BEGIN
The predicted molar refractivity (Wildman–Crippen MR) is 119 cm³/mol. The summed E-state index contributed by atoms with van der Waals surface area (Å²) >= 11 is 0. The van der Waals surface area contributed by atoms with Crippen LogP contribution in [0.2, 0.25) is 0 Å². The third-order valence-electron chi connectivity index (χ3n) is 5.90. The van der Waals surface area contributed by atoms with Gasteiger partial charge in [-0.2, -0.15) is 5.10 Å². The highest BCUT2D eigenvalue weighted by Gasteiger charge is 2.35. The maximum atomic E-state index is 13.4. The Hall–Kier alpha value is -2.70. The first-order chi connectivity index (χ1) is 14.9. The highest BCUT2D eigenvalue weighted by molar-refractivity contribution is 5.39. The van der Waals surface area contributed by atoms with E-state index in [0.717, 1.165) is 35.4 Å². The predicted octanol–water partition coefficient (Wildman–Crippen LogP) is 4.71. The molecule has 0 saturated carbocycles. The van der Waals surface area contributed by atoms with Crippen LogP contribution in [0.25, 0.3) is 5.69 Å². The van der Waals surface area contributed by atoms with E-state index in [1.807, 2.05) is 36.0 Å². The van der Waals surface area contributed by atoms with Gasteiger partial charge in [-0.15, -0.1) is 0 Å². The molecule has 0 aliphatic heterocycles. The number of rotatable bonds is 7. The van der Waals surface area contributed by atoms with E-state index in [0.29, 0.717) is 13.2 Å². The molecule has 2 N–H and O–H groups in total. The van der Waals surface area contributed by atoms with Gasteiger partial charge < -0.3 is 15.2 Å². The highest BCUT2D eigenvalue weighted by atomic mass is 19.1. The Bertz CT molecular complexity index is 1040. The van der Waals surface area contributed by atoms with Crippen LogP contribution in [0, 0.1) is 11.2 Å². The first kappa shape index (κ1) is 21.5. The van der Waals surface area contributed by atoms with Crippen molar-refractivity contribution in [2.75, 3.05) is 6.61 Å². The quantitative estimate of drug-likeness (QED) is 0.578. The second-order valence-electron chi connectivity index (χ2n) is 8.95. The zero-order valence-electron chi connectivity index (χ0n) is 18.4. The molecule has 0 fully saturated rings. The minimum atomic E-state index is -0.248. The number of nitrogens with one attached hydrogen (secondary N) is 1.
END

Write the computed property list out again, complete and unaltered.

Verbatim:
The predicted molar refractivity (Wildman–Crippen MR) is 119 cm³/mol. The summed E-state index contributed by atoms with van der Waals surface area (Å²) >= 11 is 0. The van der Waals surface area contributed by atoms with Crippen LogP contribution in [0.2, 0.25) is 0 Å². The third-order valence-electron chi connectivity index (χ3n) is 5.90. The van der Waals surface area contributed by atoms with Gasteiger partial charge in [-0.2, -0.15) is 5.10 Å². The highest BCUT2D eigenvalue weighted by Gasteiger charge is 2.35. The maximum atomic E-state index is 13.4. The Hall–Kier alpha value is -2.70. The first-order chi connectivity index (χ1) is 14.9. The highest BCUT2D eigenvalue weighted by molar-refractivity contribution is 5.39. The van der Waals surface area contributed by atoms with E-state index in [0.717, 1.165) is 35.4 Å². The predicted octanol–water partition coefficient (Wildman–Crippen LogP) is 4.71. The molecule has 0 saturated carbocycles. The van der Waals surface area contributed by atoms with Crippen LogP contribution in [0.25, 0.3) is 5.69 Å². The van der Waals surface area contributed by atoms with E-state index in [1.807, 2.05) is 36.0 Å². The van der Waals surface area contributed by atoms with Gasteiger partial charge in [-0.15, -0.1) is 0 Å². The molecule has 0 aliphatic heterocycles. The number of rotatable bonds is 7. The van der Waals surface area contributed by atoms with E-state index in [0.29, 0.717) is 13.2 Å². The molecule has 2 N–H and O–H groups in total. The van der Waals surface area contributed by atoms with Gasteiger partial charge < -0.3 is 15.2 Å². The highest BCUT2D eigenvalue weighted by atomic mass is 19.1. The Bertz CT molecular complexity index is 1040. The van der Waals surface area contributed by atoms with Crippen LogP contribution in [0, 0.1) is 11.2 Å². The first kappa shape index (κ1) is 21.5. The van der Waals surface area contributed by atoms with Crippen molar-refractivity contribution in [2.75, 3.05) is 6.61 Å². The quantitative estimate of drug-likeness (QED) is 0.578. The second-order valence-electron chi connectivity index (χ2n) is 8.95. The zero-order valence-electron chi connectivity index (χ0n) is 18.4. The molecule has 0 fully saturated rings. The minimum atomic E-state index is -0.248. The number of nitrogens with one attached hydrogen (secondary N) is 1.